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Perhaps the most striking thing about the music of Bethlehem is its utter simplicity. Gone are all the Wagnerian trappings to be found in Boughton's earlier compositions. Everything is stripped to essentials — the cleansing influence being that of folksong, although, apart from the carols, only one actual example is used (to characterize Zarathustra at the beginning of Act Two). The rest is Boughton responding with artless sympathy and writing 'folksong' of his own to such purpose that Vaughan Williams found it hard to believe he had not indulged in a 'collecting' spree among the good folk of Glastonbury. For Herod, on the other hand, Boughton adopted a deliberately showy, vulgarly flamboyant style the better to suggest the empty pomposities of royalty. An extended ballet sequence (omitted in this recording) carried musical mockery perhaps a shade too far in an orgy of Brummagem orientalism more reminiscent of Ketelby's art than his own. The three Shepherds are delightfully characterized by Boughton's simulated folksong, while the Wise Men add touches of ragtime (for Nubar) and, for Merlin, a theme that he had already used to good effect in the first of his Arthurian dramas, The Birth of Arthur. His skill in combining the three Wise Men's themes, and, in the Herod scene, unexpectedly linking two very different carols, adds greatly to the excitement and dramatic impact of the score. Indeed, Bethlehem is the only one of Boughton's music dramas to make use of the ensemble. Nor is it without orchestral felicities. Scored only for a small orchestra, it is a model of subtle resource, limpid in its colouring and perfectly in keeping with the innocent story it is required to illustrate.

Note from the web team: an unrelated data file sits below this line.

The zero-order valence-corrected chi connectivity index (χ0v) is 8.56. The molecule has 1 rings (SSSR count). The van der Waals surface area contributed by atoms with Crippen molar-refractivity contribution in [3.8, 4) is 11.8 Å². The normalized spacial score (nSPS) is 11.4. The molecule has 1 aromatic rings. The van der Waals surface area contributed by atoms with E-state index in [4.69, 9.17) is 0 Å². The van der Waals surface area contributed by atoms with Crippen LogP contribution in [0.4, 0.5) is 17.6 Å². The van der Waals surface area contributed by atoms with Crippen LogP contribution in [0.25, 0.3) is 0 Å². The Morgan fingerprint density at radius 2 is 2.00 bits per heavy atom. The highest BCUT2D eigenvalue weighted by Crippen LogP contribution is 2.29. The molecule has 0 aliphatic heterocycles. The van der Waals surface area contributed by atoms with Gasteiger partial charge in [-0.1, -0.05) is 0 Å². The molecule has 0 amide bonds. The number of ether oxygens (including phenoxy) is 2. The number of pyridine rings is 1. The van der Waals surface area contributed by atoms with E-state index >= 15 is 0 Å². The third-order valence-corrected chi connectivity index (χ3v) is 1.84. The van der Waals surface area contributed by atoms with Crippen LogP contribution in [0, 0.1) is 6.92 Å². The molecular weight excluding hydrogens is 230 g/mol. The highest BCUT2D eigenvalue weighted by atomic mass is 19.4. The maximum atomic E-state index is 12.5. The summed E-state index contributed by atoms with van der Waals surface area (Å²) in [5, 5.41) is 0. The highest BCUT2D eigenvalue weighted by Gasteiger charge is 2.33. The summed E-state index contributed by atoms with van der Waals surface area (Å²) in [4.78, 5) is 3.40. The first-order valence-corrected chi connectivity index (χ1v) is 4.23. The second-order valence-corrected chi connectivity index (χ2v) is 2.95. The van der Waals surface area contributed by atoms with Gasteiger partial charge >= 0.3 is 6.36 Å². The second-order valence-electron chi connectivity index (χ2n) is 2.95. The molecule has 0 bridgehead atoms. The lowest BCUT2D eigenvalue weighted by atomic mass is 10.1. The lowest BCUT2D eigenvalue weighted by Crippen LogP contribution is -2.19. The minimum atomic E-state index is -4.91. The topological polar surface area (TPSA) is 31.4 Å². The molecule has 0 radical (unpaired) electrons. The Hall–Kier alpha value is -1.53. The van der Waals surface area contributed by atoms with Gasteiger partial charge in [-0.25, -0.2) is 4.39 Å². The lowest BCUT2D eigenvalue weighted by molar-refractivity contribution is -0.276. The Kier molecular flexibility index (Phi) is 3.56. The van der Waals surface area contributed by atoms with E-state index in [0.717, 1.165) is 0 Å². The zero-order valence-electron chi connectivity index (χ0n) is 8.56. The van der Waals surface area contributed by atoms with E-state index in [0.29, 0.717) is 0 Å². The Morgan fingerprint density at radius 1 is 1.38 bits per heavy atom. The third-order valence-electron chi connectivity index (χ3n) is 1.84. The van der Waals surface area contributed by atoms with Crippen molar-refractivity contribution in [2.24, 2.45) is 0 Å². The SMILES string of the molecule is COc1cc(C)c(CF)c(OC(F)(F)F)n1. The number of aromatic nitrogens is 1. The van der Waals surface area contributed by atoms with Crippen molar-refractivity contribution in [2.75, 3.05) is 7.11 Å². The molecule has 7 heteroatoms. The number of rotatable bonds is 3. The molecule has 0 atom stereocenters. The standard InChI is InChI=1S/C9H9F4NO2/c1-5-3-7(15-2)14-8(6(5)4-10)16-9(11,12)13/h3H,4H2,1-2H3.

Choral Prelude: 'Earth today rejoices':
Scene 1: The home of Mary and Joseph. The Angel Gabriel tells Mary that she has been chosen above all women to conceive and bear God's only son. Though frightened at first, Mary submits to the Lord's will. When, however, she tells Joseph what has happened he chides her for deceiving him and prepares to leave, but the Angel Gabriel reassures him of her innocence. Together they set out for Bethlehem.
Choral Interlude: 'In the ending of the year'
Scene 2: A Moor at Night. The Shepherds Jem, Dave, and Sym see a great star and hear angel voices telling of the birth of a Saviour. Joyfully they set out to find the Holy child.
Choral Interlude: 'O come, all ye faithful'
Scene 3: The Stable at Bethlehem. Mary sings a lullaby to the new-born child. The Shepherds present their simple gifts — a penny whistle, a hat, a pair of warm mittens — and go on their way rejoicing.
Choral Interlude: 'The Holly and the Ivy'
Scene 1: Before the door of King Herod's palace in Jerusalem. Three Wise Men, Zarathustra, Nubar, and Merlin, meet. Each has followed the star and will now journey together to Bethlehem. A woman spreads the news of the birth of a Saviour and there is great rejoicing among the crowd. This is interrupted by the sudden and terrifying appearance of Herod who demands that the Wise Men be made to explain their mission. Calchas the Herald brings them before him and he learns that a Child has been born who will be King over all the World. Herod pretends to be sympathetic, but when they have gone he rages against the Child and vows to kill Him.
Choral Interlude: 'The Seven Joys of Mary'
Scene 2: The Stable at Bethlehem. The Wise Men present their gifts of gold, frankincense, and myrrh. The Angel Gabriel warns of Herod's evil intentions and the Wise Men take heed. As the angels sing their paean of praise Mary and Joseph set out for the safety of Egypt.
from notes by Michael Hurd © 1993